Dissertation Defense

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Title: Exploring Automated Essay Scoring Models for Multiple Corpora and Topical Component Extraction from Student Essays

Date: 2020-12-02

Host: School of Computing and Information, University of Pittsburgh

Speaker: Haoran Zhang

Summary and thoughts:

For this week’s talk, I attended the dissertation defense of a PhD student from the Department of Computer Science in the School of Computing and Information. Haoran Zhang defended his dissertation related to automated essay scoring using multiple datasets. Automated Essay Scoring (AES) aims to reduce the effort of manual essay scoring by automating the process with an objective approach. The speaker presented 3 models designed to grade essays based on topical components in the text. Using 2 datasets, one for holistic scoring and one for dimension scoring, the speaker implemented and compared three different models for essay scoring - feature based model, neural model and a hybrid model. Due to the characteristics of the datasets used, all models were designed to score source-based essays i.e. essays where a source text is involved and evidence from the source must be used to support the essay.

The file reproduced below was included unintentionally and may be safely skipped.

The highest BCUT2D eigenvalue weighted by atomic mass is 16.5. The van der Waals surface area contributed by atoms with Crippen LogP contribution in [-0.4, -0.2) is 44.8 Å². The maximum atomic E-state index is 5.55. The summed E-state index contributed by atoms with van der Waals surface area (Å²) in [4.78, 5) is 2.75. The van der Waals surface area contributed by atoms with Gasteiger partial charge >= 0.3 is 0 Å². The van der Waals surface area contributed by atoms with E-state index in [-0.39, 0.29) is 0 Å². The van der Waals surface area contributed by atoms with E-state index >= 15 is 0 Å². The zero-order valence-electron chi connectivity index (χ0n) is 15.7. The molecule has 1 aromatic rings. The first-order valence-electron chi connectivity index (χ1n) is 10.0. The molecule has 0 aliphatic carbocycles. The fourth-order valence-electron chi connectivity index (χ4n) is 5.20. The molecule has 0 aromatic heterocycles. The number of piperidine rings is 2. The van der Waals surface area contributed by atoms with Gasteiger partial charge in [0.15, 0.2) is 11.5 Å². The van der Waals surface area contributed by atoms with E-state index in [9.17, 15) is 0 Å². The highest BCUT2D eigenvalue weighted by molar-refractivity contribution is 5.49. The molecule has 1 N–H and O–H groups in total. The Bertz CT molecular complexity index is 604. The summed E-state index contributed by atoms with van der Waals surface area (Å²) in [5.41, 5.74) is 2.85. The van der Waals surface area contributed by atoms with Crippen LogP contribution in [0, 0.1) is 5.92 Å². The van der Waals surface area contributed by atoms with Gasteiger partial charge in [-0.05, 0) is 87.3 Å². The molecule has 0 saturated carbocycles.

Model 1 aimed to improve the performance of an existing feature-based machine learning model using word embeddings for the dimension scoring task. Model 2 used co-attention based neural networks for source-dependent essay scoring. It overcame the limitation of model 1 where the need for human input was eliminated. The third model combined the neural network with hand-crafted features to achieve better performance in the task with both datasets. The results showed that the feature-based model outperforms its baseline, but a stand-alone neural network model significantly outperforms the feature-based model. Additionally, a hybrid model integrating the neural network model and hand-crafted features outperforms its baselines, especially in a cross-prompt experimental setting. It was an interesting talk as well as good experience to attend a dissertation defense to get an idea of the scope of work required for a PhD defense.